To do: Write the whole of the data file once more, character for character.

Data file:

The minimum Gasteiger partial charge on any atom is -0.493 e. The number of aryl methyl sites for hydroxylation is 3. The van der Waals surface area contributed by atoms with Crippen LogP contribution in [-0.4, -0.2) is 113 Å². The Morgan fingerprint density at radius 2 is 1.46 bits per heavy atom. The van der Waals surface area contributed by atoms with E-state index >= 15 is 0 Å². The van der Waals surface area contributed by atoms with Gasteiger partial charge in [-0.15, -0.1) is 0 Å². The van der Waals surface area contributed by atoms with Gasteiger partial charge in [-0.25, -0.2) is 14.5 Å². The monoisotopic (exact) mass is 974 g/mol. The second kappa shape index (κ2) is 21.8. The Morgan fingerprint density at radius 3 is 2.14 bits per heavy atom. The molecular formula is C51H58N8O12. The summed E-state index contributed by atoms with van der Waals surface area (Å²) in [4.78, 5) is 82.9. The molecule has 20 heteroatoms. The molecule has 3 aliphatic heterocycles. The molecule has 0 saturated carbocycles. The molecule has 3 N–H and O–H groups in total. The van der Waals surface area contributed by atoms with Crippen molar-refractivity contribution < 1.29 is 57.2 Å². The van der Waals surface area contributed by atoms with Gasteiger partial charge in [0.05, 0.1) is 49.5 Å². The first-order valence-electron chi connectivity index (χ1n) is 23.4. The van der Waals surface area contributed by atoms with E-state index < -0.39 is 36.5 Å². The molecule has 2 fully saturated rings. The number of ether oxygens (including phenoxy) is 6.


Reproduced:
The minimum Gasteiger partial charge on any atom is -0.493 e. The number of aryl methyl sites for hydroxylation is 3. The van der Waals surface area contributed by atoms with Crippen LogP contribution in [-0.4, -0.2) is 113 Å². The Morgan fingerprint density at radius 2 is 1.46 bits per heavy atom. The van der Waals surface area contributed by atoms with E-state index >= 15 is 0 Å². The van der Waals surface area contributed by atoms with Gasteiger partial charge in [-0.15, -0.1) is 0 Å². The van der Waals surface area contributed by atoms with Gasteiger partial charge in [-0.25, -0.2) is 14.5 Å². The monoisotopic (exact) mass is 974 g/mol. The second kappa shape index (κ2) is 21.8. The Morgan fingerprint density at radius 3 is 2.14 bits per heavy atom. The molecular formula is C51H58N8O12. The summed E-state index contributed by atoms with van der Waals surface area (Å²) in [4.78, 5) is 82.9. The molecule has 20 heteroatoms. The molecule has 3 aliphatic heterocycles. The molecule has 0 saturated carbocycles. The molecule has 3 N–H and O–H groups in total. The van der Waals surface area contributed by atoms with Crippen molar-refractivity contribution < 1.29 is 57.2 Å². The van der Waals surface area contributed by atoms with Gasteiger partial charge in [0.05, 0.1) is 49.5 Å². The first-order valence-electron chi connectivity index (χ1n) is 23.4. The van der Waals surface area contributed by atoms with E-state index < -0.39 is 36.5 Å². The molecule has 2 fully saturated rings. The number of ether oxygens (including phenoxy) is 6.